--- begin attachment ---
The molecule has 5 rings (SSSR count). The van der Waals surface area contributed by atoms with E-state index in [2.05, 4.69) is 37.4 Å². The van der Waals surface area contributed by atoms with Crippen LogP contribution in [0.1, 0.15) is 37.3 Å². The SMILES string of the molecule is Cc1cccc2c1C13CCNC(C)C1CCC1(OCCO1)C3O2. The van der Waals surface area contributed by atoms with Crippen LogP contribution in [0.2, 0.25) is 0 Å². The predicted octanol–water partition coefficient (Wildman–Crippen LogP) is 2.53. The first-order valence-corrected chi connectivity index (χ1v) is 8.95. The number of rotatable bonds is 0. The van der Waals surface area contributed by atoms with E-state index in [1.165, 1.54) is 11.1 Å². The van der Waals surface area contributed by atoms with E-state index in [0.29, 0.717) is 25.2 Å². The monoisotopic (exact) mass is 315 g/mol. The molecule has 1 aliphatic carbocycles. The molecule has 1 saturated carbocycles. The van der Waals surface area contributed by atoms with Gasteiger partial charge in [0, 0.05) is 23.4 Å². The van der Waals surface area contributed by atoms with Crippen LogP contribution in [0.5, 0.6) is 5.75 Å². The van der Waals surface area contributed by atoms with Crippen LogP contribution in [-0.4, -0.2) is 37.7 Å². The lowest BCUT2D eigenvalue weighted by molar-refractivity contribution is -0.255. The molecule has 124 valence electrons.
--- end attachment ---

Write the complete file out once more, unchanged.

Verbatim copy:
The molecule has 5 rings (SSSR count). The van der Waals surface area contributed by atoms with E-state index in [2.05, 4.69) is 37.4 Å². The van der Waals surface area contributed by atoms with Crippen LogP contribution in [0.1, 0.15) is 37.3 Å². The SMILES string of the molecule is Cc1cccc2c1C13CCNC(C)C1CCC1(OCCO1)C3O2. The van der Waals surface area contributed by atoms with Crippen LogP contribution in [0.2, 0.25) is 0 Å². The predicted octanol–water partition coefficient (Wildman–Crippen LogP) is 2.53. The first-order valence-corrected chi connectivity index (χ1v) is 8.95. The number of rotatable bonds is 0. The van der Waals surface area contributed by atoms with E-state index in [1.165, 1.54) is 11.1 Å². The van der Waals surface area contributed by atoms with E-state index in [0.29, 0.717) is 25.2 Å². The monoisotopic (exact) mass is 315 g/mol. The molecule has 1 aliphatic carbocycles. The molecule has 1 saturated carbocycles. The van der Waals surface area contributed by atoms with Gasteiger partial charge in [0, 0.05) is 23.4 Å². The van der Waals surface area contributed by atoms with Crippen LogP contribution in [0.5, 0.6) is 5.75 Å². The van der Waals surface area contributed by atoms with Crippen LogP contribution in [-0.4, -0.2) is 37.7 Å². The lowest BCUT2D eigenvalue weighted by molar-refractivity contribution is -0.255. The molecule has 124 valence electrons.